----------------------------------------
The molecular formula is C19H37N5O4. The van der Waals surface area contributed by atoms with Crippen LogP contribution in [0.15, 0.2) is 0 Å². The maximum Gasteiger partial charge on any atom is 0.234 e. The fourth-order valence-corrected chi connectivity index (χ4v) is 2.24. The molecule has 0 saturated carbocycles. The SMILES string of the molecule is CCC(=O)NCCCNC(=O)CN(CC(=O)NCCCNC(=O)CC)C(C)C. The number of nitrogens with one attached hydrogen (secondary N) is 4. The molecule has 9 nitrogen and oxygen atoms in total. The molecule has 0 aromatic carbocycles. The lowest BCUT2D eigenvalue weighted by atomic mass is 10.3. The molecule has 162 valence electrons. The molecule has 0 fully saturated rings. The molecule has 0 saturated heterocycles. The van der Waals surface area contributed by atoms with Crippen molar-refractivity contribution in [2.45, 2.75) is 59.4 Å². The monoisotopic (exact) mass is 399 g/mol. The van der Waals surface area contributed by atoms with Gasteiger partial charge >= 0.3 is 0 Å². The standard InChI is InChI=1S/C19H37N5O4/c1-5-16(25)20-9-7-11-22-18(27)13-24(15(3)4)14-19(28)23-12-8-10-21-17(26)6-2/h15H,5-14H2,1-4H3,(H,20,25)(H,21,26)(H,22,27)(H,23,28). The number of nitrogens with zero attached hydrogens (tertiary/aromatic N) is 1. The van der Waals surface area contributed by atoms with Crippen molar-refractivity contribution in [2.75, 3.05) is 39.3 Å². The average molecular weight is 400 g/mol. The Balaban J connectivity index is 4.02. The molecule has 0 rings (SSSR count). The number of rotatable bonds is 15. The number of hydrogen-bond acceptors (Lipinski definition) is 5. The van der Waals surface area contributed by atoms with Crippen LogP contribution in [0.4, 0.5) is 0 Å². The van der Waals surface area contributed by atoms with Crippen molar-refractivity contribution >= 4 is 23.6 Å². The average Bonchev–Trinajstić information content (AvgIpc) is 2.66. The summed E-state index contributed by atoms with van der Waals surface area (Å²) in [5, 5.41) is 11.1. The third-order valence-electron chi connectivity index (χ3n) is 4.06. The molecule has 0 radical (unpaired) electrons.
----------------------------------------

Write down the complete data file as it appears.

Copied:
The molecular formula is C19H37N5O4. The van der Waals surface area contributed by atoms with Crippen LogP contribution in [0.15, 0.2) is 0 Å². The maximum Gasteiger partial charge on any atom is 0.234 e. The fourth-order valence-corrected chi connectivity index (χ4v) is 2.24. The molecule has 0 saturated carbocycles. The SMILES string of the molecule is CCC(=O)NCCCNC(=O)CN(CC(=O)NCCCNC(=O)CC)C(C)C. The number of nitrogens with one attached hydrogen (secondary N) is 4. The molecule has 9 nitrogen and oxygen atoms in total. The molecule has 0 aromatic carbocycles. The lowest BCUT2D eigenvalue weighted by atomic mass is 10.3. The molecule has 162 valence electrons. The molecule has 0 fully saturated rings. The molecule has 0 saturated heterocycles. The van der Waals surface area contributed by atoms with Crippen molar-refractivity contribution in [2.45, 2.75) is 59.4 Å². The monoisotopic (exact) mass is 399 g/mol. The van der Waals surface area contributed by atoms with Gasteiger partial charge >= 0.3 is 0 Å². The standard InChI is InChI=1S/C19H37N5O4/c1-5-16(25)20-9-7-11-22-18(27)13-24(15(3)4)14-19(28)23-12-8-10-21-17(26)6-2/h15H,5-14H2,1-4H3,(H,20,25)(H,21,26)(H,22,27)(H,23,28). The number of nitrogens with zero attached hydrogens (tertiary/aromatic N) is 1. The van der Waals surface area contributed by atoms with Crippen molar-refractivity contribution in [2.75, 3.05) is 39.3 Å². The average molecular weight is 400 g/mol. The Balaban J connectivity index is 4.02. The molecule has 0 rings (SSSR count). The number of rotatable bonds is 15. The number of hydrogen-bond acceptors (Lipinski definition) is 5. The van der Waals surface area contributed by atoms with Crippen LogP contribution in [0.4, 0.5) is 0 Å². The van der Waals surface area contributed by atoms with Crippen molar-refractivity contribution >= 4 is 23.6 Å². The average Bonchev–Trinajstić information content (AvgIpc) is 2.66. The summed E-state index contributed by atoms with van der Waals surface area (Å²) in [5, 5.41) is 11.1. The third-order valence-electron chi connectivity index (χ3n) is 4.06. The molecule has 0 radical (unpaired) electrons.